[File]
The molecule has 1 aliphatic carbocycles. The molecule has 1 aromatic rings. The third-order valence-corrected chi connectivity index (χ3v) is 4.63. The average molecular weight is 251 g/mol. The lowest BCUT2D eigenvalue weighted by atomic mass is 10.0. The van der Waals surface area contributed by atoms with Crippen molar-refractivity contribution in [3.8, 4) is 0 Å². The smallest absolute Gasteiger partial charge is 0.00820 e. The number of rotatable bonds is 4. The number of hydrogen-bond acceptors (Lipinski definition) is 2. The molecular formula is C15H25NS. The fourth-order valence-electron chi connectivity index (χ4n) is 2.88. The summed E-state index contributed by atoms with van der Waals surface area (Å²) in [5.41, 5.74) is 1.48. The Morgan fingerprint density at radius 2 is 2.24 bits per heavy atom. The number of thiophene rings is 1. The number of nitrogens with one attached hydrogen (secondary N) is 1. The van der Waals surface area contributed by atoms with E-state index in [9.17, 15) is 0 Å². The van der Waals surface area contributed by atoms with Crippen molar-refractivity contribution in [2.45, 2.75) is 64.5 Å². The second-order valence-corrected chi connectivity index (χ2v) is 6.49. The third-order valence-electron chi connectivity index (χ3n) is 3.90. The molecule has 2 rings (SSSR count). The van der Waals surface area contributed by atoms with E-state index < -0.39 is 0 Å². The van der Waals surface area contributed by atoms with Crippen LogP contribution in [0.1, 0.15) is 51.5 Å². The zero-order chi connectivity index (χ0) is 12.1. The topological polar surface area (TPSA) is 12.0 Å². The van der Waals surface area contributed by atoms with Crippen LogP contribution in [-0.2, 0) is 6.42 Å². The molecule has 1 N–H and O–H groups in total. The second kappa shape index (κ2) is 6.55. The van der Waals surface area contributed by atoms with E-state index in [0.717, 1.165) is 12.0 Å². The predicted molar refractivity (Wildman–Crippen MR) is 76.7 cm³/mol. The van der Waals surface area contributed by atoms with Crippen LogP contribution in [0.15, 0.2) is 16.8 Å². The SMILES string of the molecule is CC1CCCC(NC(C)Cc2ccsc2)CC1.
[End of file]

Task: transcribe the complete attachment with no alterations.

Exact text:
The molecule has 1 aliphatic carbocycles. The molecule has 1 aromatic rings. The third-order valence-corrected chi connectivity index (χ3v) is 4.63. The average molecular weight is 251 g/mol. The lowest BCUT2D eigenvalue weighted by atomic mass is 10.0. The van der Waals surface area contributed by atoms with Crippen molar-refractivity contribution in [3.8, 4) is 0 Å². The smallest absolute Gasteiger partial charge is 0.00820 e. The number of rotatable bonds is 4. The number of hydrogen-bond acceptors (Lipinski definition) is 2. The molecular formula is C15H25NS. The fourth-order valence-electron chi connectivity index (χ4n) is 2.88. The summed E-state index contributed by atoms with van der Waals surface area (Å²) in [5.41, 5.74) is 1.48. The Morgan fingerprint density at radius 2 is 2.24 bits per heavy atom. The number of thiophene rings is 1. The number of nitrogens with one attached hydrogen (secondary N) is 1. The van der Waals surface area contributed by atoms with E-state index in [9.17, 15) is 0 Å². The van der Waals surface area contributed by atoms with Crippen molar-refractivity contribution in [2.45, 2.75) is 64.5 Å². The second-order valence-corrected chi connectivity index (χ2v) is 6.49. The third-order valence-electron chi connectivity index (χ3n) is 3.90. The molecule has 2 rings (SSSR count). The van der Waals surface area contributed by atoms with E-state index < -0.39 is 0 Å². The van der Waals surface area contributed by atoms with Crippen LogP contribution in [0.1, 0.15) is 51.5 Å². The zero-order chi connectivity index (χ0) is 12.1. The topological polar surface area (TPSA) is 12.0 Å². The van der Waals surface area contributed by atoms with Crippen LogP contribution in [-0.2, 0) is 6.42 Å². The molecule has 1 N–H and O–H groups in total. The second kappa shape index (κ2) is 6.55. The van der Waals surface area contributed by atoms with E-state index in [0.717, 1.165) is 12.0 Å². The predicted molar refractivity (Wildman–Crippen MR) is 76.7 cm³/mol. The van der Waals surface area contributed by atoms with Crippen LogP contribution in [0.15, 0.2) is 16.8 Å². The SMILES string of the molecule is CC1CCCC(NC(C)Cc2ccsc2)CC1.